I lit the fuse and pointed the tube across the street, toward the parking lot of the Armory building on Franklin Street in Saco, then the home of 133rd Engineering Batallion.
Fortunately, there was an adult present who saw that the fuse was pointed toward my crotch.
“Hey, turn it around!” he screamed just before the tiny balls of fire began jettisoning toward my own tiny balls of fire.
Obviously, I survived the incident and learned a valuable lesson about protecting my genitals.
Under today’s standards, however, I would have been prosecuted by the Department of Homeland Security for firing upon a federal facility, and my parents would have been charged with child endangerment.
But it all turned out fine. For better or worse, my testicles remained in tact, and I went on to make many more stupid choices.
Stupidity is the cornerstone of innovation, and it’s a trademark of America and our willingness to take risks, make mistakes and ultimately succeed.
Imagine strolling on a North Carolina beach in the early 1900s and watching as two brothers played with a “flying machine.” How stupid! Those men think humans can fly like the birds!
Go back further in history. How much sense did it make for a bunch of disgruntled farmers to take on the world’s most powerful army in a rebellion against a mighty throne?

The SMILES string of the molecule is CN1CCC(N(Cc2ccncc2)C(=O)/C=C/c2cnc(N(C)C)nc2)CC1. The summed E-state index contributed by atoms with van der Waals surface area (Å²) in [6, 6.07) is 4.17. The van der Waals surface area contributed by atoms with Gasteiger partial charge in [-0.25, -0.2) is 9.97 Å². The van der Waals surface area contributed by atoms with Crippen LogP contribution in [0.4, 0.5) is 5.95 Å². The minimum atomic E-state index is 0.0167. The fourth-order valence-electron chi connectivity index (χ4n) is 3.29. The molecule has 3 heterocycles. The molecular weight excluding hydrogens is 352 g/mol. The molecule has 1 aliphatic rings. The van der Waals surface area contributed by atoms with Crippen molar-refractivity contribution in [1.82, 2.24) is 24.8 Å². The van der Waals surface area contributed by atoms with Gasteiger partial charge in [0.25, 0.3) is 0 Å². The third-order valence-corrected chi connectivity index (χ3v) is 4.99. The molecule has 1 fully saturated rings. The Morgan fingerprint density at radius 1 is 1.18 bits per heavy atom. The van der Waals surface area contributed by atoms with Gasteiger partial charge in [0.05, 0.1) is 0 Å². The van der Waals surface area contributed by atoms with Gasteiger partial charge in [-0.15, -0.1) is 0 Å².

And what about the stupidity of Columbus, and his epic failure to find a new route to India?
Acts of stupidity and risky behavior provide us with tremendous value and opportunities. More importantly, our right to be stupid is inextricably linked to our pursuit of happiness.
Therefore we ought to be damned careful as we set out to create a utopian society. After all, Adolph Hitler was one of the world’s most outspoken critics of smoking.
In fact, Hitler went after the smokers long before he set his sights on private gun ownership and the Jews.
Thus, whenever government infringes on our God-given right to be as dumb as a door-knob, it ought to include much deliberation and considerable thought and debate about the unintended consequences of such legislative endeavors.
Defining stupidity is nearly impossible. Beauty, after all, is in the eye of the beholder.
Do you think the government should tell you what is okay to eat? Do you think the government should dictate who you can marry? Would you prefer that the government provides your health care, your housing and your food? Can you imagine the consequences?
How dependent are you prepared to be? How much of your liberty are you willing to sacrifice for your security?
Fireworks have become a symbol and trademark of our liberty. They define our brilliance, our diversity and our strength as a nation. They remind us of the explosions that had far greater consequences more than 200 years ago.
It would not be hard for the city to set some reasonable guidelines for the use of fireworks. We could establish acceptable hours of use. We could set policies that include where the use of fireworks is permissible, such as a required 20-foot setback from a neighbor’s property.
In America, you have the right to define the course of your life, and that means you have the right to be stupid.
If we don’t stand for stupidity, then what will we stand for?
The Biddeford City Council will hold a second reading on its proposed fireworks ordinance on Tuesday, April 3.